"International Linear Collider. - The Committee provides $60,000,000 to support research to support the U.S. ILC effort within the Accelerator Development, International Linear Collider R&D activities. The Committee appreciates the scientific challenge of building the ILC in the United States, establishing our leadership in this discipline among an international team. Despite the large financial commitment by the President in scientific research, the Committee is concerned that the ILC will crowd out other valuable research as has been demonstrated with both the National Ignition Facility within the NNSA, the Rare Isotope Acce1erator and ITER, both within the Office of Science. The Department must provide a cost estimate including an out year [beyond FY 2008] funding plan and an explanation of how this initiative will impact other facilities and scientific research.

"Joint Dark Energy Mission. - The Committee has consistently urged the Department to move forward toward launch of the Joint Dark Energy Mission [JDEM]. Unfortunately, in spite of the Committee's support and the Department's own scientific facilities planning process, this has not happened. The Department's fiscal year 2008 request for JDEM will cripple the Department's capacity to move forward either in partnership with NASA or as a single agency mission in 2008. Unfortunately, this budget reduction may also discourage international collaborations interested in a near term launch – collaborations which could significantly reduce the United States' costs. The Committee reasserts its strong support of JDEM, directs DOE to down select from among the three JDEM competitors immediately following the decision of the NRC committee, and provides $7,000,000 above the combined requests for JDEM, SNAP and other Dark Energy research programs to fund the competition and to aggressively ramp up activities focused on a launch in 2014."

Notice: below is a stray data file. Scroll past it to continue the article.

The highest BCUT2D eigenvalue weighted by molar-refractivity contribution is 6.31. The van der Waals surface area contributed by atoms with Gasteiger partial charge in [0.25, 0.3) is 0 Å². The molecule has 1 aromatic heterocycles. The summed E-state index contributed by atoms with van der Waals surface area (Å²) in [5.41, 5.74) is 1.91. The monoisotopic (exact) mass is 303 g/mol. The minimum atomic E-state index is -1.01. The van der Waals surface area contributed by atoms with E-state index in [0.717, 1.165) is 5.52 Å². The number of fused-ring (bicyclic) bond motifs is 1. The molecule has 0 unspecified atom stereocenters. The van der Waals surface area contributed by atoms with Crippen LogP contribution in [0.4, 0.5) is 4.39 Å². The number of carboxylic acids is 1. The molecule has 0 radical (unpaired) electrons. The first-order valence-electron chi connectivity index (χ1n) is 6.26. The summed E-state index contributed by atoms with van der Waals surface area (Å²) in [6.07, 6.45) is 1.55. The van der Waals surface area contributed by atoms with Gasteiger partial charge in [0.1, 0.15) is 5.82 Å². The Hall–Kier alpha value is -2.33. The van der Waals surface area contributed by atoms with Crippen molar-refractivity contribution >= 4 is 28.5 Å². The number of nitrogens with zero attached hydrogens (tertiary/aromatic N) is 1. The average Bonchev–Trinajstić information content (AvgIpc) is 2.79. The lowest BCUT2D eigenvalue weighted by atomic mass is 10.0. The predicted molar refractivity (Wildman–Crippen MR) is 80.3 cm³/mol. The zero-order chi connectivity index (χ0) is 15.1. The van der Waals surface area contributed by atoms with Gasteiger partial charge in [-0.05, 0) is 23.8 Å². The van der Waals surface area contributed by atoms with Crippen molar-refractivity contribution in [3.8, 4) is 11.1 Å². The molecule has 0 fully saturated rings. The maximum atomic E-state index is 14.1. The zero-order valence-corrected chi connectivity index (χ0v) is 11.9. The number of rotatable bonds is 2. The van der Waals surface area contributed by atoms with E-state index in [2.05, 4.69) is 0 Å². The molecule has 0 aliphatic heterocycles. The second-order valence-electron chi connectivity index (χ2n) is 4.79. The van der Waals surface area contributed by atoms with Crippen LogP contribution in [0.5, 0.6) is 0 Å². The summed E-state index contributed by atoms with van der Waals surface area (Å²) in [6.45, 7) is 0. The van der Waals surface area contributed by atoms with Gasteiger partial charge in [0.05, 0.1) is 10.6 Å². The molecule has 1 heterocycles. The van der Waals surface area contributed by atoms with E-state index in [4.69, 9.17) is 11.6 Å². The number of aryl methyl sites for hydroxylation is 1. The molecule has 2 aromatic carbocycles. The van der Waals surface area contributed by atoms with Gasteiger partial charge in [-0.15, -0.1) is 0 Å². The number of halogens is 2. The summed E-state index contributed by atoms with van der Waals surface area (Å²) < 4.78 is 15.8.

NUCLEAR PHYSICS:

The FY 2007 current operating plan budget for Nuclear Physics is $422.8 million.